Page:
Asian Society of International Law Biennial Conference
Public International Law and the South China Sea Dispute: A Third-Party View
Introductory Remarks by Ambassador Steven J. Robinson AO
23 August 2019, Novotel Hotel, Quezon City
Thank you Professor Bagares.
Good afternoon and thank you for joining today’s lunchtime speech by Professor Natalie Klein, one of Australia’s leading experts on the law of the sea and international dispute resolution – two topics of profound importance to this region.
Before we hear from Professor Klein, I wanted to make a few brief remarks.
First, I would like to take this opportunity to congratulate the organisers on the success of the seventh Biennial Conference of the Asian Society of International Law. I would also like to extend my congratulations to the Department of Foreign Affairs, Philippine Society of International Law and the University of the Philippines College of Law and Law Centre, each of which has made a significant contribution.
I would also like to acknowledge the presence of H.E. Raul Pangalangan, Judge of the International Criminal Court; H.E. Hisashi Owada, Judge (ret.) of the International Court of Justice; Dr Aniruddha Rajput, Member of the UN International Law Commission; H.E. Jin-Hyun Paik, President of the International Tribunal for the Law of the Sea; Hon. Francis Jardeleza, Associate Justice of the Supreme Court of the Philippines; H.E. Chang-ho Chung, Judge of the International Criminal Court; Hon. Harry Roque Jr, President of the Asian Society of International Law; members of the diplomatic corps and distinguished guests.
It is an honour for the Australian Embassy to be making a small contribution to the success of this important event, which brings together some of the leading scholars and practitioners from our region and beyond.
The discussions taking place today – and which have taken place over the last two days – are ones that matter, because the ideas shared and the views expressed will go on to shape the direction of international law in our region.
This region has played a critical role in the development and maintenance of international law in the past. During the negotiations that led to the United Nations Convention on the Law of the Sea, Indonesia and the Philippines played a leading role in the design of the archipelagic regime. More recently, through the South China Sea Arbitration, the Philippines made a significant contribution to dispute settlement and to Article 121 of UNCLOS.
This region will also play an important role in future. It is clear that our region and the broader international community are changing. It is clear too that institutions, rules and forms of cooperation can and do evolve. The task for us all is to contribute constructively to shaping these changes.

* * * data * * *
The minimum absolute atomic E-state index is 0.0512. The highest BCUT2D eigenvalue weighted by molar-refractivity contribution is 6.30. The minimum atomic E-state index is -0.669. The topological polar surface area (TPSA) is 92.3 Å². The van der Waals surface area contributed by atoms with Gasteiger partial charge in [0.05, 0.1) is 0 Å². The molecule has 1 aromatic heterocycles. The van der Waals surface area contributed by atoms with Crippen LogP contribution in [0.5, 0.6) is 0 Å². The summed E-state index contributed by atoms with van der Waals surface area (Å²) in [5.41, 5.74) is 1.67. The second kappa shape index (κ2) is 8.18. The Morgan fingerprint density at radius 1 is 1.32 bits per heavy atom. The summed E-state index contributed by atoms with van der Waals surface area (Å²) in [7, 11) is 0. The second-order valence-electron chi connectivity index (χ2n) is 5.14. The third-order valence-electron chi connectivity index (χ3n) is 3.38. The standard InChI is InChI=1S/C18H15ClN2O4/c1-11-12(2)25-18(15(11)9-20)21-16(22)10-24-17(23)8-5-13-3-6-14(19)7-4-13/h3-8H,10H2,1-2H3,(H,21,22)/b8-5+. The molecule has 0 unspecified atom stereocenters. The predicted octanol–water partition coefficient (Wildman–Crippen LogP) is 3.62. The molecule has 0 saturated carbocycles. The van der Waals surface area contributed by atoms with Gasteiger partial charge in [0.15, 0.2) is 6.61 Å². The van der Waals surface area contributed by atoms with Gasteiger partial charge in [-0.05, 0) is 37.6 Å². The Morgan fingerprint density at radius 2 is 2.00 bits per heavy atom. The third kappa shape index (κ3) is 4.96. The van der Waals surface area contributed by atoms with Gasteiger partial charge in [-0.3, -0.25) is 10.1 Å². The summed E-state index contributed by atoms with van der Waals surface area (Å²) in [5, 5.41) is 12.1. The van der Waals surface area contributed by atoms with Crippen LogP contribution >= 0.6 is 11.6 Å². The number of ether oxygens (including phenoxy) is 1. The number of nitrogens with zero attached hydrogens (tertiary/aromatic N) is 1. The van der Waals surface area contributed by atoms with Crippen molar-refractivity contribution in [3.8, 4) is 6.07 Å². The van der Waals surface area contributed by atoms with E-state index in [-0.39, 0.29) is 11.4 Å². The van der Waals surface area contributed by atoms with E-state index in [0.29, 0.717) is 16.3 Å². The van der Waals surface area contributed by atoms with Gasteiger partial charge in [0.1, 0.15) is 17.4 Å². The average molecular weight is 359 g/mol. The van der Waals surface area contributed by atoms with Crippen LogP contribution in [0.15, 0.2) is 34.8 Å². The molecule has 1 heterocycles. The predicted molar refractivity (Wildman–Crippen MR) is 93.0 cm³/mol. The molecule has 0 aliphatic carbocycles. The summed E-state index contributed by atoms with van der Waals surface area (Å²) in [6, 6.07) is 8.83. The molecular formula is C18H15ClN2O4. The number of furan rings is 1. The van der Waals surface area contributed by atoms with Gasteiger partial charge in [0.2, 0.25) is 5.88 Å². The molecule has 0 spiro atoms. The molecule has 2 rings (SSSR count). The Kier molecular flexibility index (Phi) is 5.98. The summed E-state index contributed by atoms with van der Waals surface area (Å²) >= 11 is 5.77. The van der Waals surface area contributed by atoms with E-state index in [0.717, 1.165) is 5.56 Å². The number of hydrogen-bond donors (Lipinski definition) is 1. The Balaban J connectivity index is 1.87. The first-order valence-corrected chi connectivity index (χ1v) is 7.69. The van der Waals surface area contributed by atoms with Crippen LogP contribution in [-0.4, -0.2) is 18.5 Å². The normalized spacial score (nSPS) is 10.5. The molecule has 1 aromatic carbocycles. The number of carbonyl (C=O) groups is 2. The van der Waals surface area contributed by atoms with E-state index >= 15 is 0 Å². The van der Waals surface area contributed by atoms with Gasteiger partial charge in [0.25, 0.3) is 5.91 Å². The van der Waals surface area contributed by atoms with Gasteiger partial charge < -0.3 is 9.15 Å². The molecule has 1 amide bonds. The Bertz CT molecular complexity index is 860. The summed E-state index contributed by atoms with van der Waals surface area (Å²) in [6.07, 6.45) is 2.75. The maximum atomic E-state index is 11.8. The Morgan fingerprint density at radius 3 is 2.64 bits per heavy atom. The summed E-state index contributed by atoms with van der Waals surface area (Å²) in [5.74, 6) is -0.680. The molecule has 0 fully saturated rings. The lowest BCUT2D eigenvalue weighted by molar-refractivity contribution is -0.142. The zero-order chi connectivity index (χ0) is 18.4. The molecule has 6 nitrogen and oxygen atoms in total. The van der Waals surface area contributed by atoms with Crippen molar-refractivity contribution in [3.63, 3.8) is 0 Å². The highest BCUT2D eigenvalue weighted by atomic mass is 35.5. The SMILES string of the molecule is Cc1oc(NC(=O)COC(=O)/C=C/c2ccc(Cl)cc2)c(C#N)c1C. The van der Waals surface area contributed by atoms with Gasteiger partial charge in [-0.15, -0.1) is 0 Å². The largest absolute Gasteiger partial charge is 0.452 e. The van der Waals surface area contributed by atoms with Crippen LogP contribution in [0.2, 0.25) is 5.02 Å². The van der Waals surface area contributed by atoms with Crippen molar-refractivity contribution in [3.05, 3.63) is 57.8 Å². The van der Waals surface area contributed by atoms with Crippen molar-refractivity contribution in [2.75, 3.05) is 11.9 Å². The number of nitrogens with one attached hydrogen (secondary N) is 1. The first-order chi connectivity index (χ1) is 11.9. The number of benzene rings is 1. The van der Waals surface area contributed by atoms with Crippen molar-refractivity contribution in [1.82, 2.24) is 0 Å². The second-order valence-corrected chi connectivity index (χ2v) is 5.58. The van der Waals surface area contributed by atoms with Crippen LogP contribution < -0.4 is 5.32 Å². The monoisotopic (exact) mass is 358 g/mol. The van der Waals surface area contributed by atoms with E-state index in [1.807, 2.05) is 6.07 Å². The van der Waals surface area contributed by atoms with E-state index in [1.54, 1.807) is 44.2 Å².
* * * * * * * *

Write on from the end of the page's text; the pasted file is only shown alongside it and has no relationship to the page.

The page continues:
There are many reasons that international rules may change. Threats come from countries directly challenging, ignoring or undermining international law. Another risk is that countries do not defend rules when they are challenged. New rules and norms could emerge that are not consistent with our interests and values.
The Australian Government places a high priority on protecting and strengthening the international rules that guide the conduct of relations between states.
We will, of course, defend international law when the rules are challenged, ignored or undermined.
Our support for this conference is also part of our response.
By encouraging dialogue we hope to contribute to new rules and norms as they emerge, so that they develop in ways that are consistent with our interests and values.
The topic of today’s discussion, ‘Public International Law and the South China Sea Dispute,’ is one that matters to the region and to the international community.
It is one that matters to Australia.
Our interests are clear: we support the United Nations Convention on the Law of the Sea; we support the peaceful settlement of disputes; we do not support the emergence of regional practices and norms that infringe on our rights.
Having said all of that, I also need to note that Professor Klein is not speaking on behalf of the Australian Government. She is an independent and highly respected academic. Whatever she shares with you today will be a reflection of the breadth and depth of her knowledge. I’m sure that you will find it highly valuable.
Professor Bagares will formally introduce Professor Klein, so I will leave it to him to detail her credentials. What I can add is that Professor Klein is held in very high regard in Australia by her peers in the academic community and by legal advisers inside and outside of government. Her books on ‘Maritime Security and the Law of the Sea’ and ‘Dispute Settlement in the UN Convention on the Law of the Sea’ have become “go to” texts for those who need clear, concise and accurate answers to difficult questions.
I also look forward to hearing from the reactors, including Associate Justice Jardeleza and Professors Gou, and the chair, Professor Mariko. Each is an expert and I am confident they will make insightful contributions to the discussion.